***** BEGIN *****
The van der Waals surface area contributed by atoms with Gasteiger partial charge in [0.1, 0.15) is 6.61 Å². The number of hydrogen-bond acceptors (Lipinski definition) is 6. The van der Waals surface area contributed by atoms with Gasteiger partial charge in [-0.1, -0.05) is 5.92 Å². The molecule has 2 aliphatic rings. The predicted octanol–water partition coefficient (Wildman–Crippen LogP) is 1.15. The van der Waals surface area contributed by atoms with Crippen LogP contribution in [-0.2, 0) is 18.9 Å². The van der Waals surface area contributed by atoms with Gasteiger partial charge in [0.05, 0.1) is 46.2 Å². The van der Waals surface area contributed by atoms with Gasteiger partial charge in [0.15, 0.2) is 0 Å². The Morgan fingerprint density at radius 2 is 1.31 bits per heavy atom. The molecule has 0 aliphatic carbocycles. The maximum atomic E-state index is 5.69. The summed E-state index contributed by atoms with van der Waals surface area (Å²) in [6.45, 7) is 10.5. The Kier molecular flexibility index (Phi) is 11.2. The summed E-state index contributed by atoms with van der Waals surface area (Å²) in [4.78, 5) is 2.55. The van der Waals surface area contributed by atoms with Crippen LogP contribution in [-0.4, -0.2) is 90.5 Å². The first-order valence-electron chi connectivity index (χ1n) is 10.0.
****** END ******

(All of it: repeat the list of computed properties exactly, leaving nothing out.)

The van der Waals surface area contributed by atoms with Gasteiger partial charge in [0.1, 0.15) is 6.61 Å². The number of hydrogen-bond acceptors (Lipinski definition) is 6. The van der Waals surface area contributed by atoms with Gasteiger partial charge in [-0.1, -0.05) is 5.92 Å². The molecule has 2 aliphatic rings. The predicted octanol–water partition coefficient (Wildman–Crippen LogP) is 1.15. The van der Waals surface area contributed by atoms with Crippen LogP contribution in [-0.2, 0) is 18.9 Å². The van der Waals surface area contributed by atoms with Gasteiger partial charge in [0.05, 0.1) is 46.2 Å². The van der Waals surface area contributed by atoms with Gasteiger partial charge in [0.15, 0.2) is 0 Å². The Morgan fingerprint density at radius 2 is 1.31 bits per heavy atom. The molecule has 0 aliphatic carbocycles. The maximum atomic E-state index is 5.69. The summed E-state index contributed by atoms with van der Waals surface area (Å²) in [6.45, 7) is 10.5. The Kier molecular flexibility index (Phi) is 11.2. The summed E-state index contributed by atoms with van der Waals surface area (Å²) in [4.78, 5) is 2.55. The van der Waals surface area contributed by atoms with Crippen LogP contribution in [-0.4, -0.2) is 90.5 Å². The first-order valence-electron chi connectivity index (χ1n) is 10.0.